To pull off a successful crowdfunding campaign, Kickstarter or any other platform, is no easy feat if you’re lacking a certain reputation to precede you. The Game Kitchen is a relatively young team. Back in 2012, we didn’t even break our third year of existence yet, and of those, the first two years was exclusively dedicated to carrying out projects for other studios and companies. We didn’t have a successful project to call our own and, because of that, we didn’t even establish a regular fanbase. All of that makes getting visitors to a crowdfunding campaign really hard.

December of 2012 was one of the most stressful and busiest months in my life. That’s actually not a bad thing, considering the project got funded and hey, it’s just thirty days! But there’s something I didn’t expect, and I think none of the rest of us did either, and that’s the amount of work and stress level involved in just thinking about ways to make the project more visible and attract an audience to Kickstarter.

In our ingenuity we thought that part of the team would be enough to handle the campaign while the others would start working on certain aspects of the game to have them ready once we were up and running (and more importantly, funded). But that wasn’t the case as most of the resources were spent on the campaign, only exception being the creation of the playable prologue. Even though we barely reused any lines of code or assets from it, it turned out to be a good prototype and gave us a real and concrete vision of what we wanted to achieve in the first chapter.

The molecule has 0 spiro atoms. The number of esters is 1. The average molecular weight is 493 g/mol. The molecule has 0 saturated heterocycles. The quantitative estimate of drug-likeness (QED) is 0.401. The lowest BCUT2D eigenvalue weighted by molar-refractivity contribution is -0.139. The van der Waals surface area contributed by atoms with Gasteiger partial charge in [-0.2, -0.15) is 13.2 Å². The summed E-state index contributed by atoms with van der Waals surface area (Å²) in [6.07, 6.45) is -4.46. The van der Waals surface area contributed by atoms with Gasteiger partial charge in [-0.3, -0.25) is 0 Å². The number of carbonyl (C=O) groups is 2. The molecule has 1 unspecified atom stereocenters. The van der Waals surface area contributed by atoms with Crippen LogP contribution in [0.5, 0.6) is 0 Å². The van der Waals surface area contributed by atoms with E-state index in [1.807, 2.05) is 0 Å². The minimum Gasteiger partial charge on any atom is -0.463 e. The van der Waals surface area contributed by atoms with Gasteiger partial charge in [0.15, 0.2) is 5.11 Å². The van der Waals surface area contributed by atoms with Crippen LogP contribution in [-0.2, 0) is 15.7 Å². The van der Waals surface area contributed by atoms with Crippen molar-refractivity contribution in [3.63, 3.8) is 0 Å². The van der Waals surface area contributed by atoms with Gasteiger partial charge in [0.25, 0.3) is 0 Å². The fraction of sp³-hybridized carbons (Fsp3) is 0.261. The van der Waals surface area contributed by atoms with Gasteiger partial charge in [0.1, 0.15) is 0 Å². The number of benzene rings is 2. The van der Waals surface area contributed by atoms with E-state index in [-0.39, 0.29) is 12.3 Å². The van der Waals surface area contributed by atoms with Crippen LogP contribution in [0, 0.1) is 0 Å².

Eventually, the campaign ended up being a moderate success and we were able to breathe easily again for a week or so while charging our batteries during the Christmas holidays (which in Spain last approximately until January 6).

The real work begins

We began the pilot for The Last Door in January 7. Ahead of us was one of the greatest challenges we ever faced: develop the whole game engine, the first chapter of the adventure and also the first version of the website. Everything in a mere 60 days.

On top of that, we ran into an unexpected bump on the road. Our colleague Alejo told us that, due to personal reasons, he wasn’t going to be able to continue in the team. He directed the crowdfunding campaign and also took a primary role in the project’s birth, but sadly we had to separate our ways for the development of the pilot chapter.

Our first step was setting up a rough planning of all the work ahead of us, and the team’s configuration if we wanted to carry it out. Soon, we decided some of the KS rewards and main features of the website would have to wait until the next stage of the development because we didn’t have enough resources to tackle them at the time. Luckily, the episodic, iterative nature of the project gives us a certain freedom: we would focus on the most essential features during this first stage, and then we could continue adding the rest, along with the following chapters.